That element of fascination and unease allows a deep sympathy, empathy, and pathos to pervade Craig’s explorations of the people who inhabit illegal fighting events. In the story ‘Rust and Bone’, the main character Eddie Brown points out how no one fights just for the hell of it, they have real reasons, while Jim Paris’s relationship with his dogs is very tenderly portrayed in ‘A Mean Utility’. In short, Craig manages to find some kind of humanity within these otherwise ugly and horrific activities.

“I’d like to hope I do. That’s certainly my attempt,” he says. “The Paris character in ‘A Mean Utility’ is sublimating the fact he and his wife can’t have kids by raising these dogs, but that he’s fighting them indicates maybe the fact he can’t have kids is a good thing. If I don’t have some level of concern for my characters, if I don’t want to see them happy in some essential way - even though they might fight against that very happiness from page one - then I can’t really write a word.”

Another factor in Craig’s writing is a keen interest in medical/physiological features and descriptions of parts of the body. Where does that interest come from?

“I think our bodies are wonderful in their strengths and frailties,” he says. “We only get one and we have to hope it carries us through this world, but it’s breaking and failing on us all the time. It’s like a battery - its juice gets drained and drained. And obviously, it’s a universal touchstone: we all walk around in a body, we understand its functioning.”

Film adaptations

Rust And Bone has enjoyed a resurgence of interest in recent times following the 2012 Franco-Belgian film adaptation starring Marion Cotillard (The Dark Night Rises, Midnight In Paris, Inception, La Vie En Rose ) and directed by Jacques Audiard (A Prophet ). The film won four César Awards and was nominated for two BAFTAs.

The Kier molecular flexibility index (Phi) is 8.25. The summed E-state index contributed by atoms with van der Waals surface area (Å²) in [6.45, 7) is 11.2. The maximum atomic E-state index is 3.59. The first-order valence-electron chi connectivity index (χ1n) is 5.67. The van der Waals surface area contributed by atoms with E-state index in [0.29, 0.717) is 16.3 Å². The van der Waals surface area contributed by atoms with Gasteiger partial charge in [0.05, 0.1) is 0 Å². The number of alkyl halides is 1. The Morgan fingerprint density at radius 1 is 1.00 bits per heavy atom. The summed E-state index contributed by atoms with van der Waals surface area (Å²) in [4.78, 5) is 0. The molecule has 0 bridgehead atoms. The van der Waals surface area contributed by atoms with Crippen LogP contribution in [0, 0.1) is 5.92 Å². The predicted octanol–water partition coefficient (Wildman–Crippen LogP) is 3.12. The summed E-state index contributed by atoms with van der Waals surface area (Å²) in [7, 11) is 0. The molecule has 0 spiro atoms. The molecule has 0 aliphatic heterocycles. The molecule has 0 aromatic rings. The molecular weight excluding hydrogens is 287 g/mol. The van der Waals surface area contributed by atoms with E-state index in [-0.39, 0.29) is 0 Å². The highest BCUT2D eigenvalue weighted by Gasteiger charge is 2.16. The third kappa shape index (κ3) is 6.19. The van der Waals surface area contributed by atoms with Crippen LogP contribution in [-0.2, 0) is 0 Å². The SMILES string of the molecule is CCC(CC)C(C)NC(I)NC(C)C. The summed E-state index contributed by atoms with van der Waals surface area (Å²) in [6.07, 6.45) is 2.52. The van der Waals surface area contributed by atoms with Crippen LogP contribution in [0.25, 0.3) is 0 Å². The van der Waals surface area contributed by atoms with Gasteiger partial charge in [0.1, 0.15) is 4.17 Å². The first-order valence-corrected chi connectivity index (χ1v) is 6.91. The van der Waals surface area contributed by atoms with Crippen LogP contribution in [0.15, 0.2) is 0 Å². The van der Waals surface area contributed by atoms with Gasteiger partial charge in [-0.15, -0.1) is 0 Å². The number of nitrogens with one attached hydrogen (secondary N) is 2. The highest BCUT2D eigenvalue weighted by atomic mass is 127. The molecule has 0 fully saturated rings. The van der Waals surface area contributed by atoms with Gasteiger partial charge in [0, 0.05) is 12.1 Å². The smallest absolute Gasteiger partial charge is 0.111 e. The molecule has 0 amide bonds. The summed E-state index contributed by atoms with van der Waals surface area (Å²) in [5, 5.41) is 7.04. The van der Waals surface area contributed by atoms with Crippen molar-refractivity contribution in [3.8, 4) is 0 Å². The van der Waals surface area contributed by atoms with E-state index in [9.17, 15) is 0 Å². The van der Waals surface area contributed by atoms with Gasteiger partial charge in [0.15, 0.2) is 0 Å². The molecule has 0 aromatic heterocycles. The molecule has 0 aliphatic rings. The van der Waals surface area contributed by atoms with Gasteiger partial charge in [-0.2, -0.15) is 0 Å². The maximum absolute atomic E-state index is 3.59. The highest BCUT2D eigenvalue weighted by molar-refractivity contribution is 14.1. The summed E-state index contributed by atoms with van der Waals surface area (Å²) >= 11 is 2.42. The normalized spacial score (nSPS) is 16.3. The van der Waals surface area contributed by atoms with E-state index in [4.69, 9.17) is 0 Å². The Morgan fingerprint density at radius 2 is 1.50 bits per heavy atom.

“I was mesmerised,” Craig says of both the adaptation and reaction. “I was extremely grateful that Jacques Audiard and his screenwriting partner Thomas Bidegain optioned it and made such a fantastic, compassionate, sensitive film. My hat’s off to them, and to the incredible performances in the film.”

Cataract City may be about to go the same way. In February, producer/director Gavin O’Connor, and his production partner, optioned the novel for possible adaptation into a film.

“It’s possible, for sure. It’s also a longshot - which I’m sure Gavin would tell you himself,” says Craig. “Every movie that clears all the hurdles from concept to screen is in itself a small miracle. Gavin’s indicated he’d like to meet in Los Angeles at some point, maybe flesh out how it might be approached from a filmic perspective. One thing I know for sure is that it couldn’t be in any better hands.”

Craig’s teenage passion for horror and sci-fi has never dimmed and he writes in both genres under the pen names Patrick Lestewka and Nick Cutter (the latest Nick Cutter novel, The Troop, came out last year ). Two novels in a year? Would Craig be comfortable with the term prolific?

“I would be, but there have been gaps between my books,” he says. “My last one before this deluge was 2010, and 2007 before that. It’s more like the dam was plugged and now we get a brief gusher, and then things may go silent. I’m feeling a little burnt out, to be frank!”

That said, Craig has a new short story collection, plus another horror book, coming out next year. “The collection’s done, seven to eight stories, all set in Cataract City again. I don’t think there’s one fistfight or dog fight in the entire collection, so that’s a first!”

Craig Davidson will read, along with Irish writer Colin Barrett, at the Periphery, Karma & Violence event in An Taibhdhearc on Friday April 11 at 1pm. It will be chaired by Galway based writer Elaine Cosgrove. Tickets are available from the Town Hall on 091 - 569777 or See also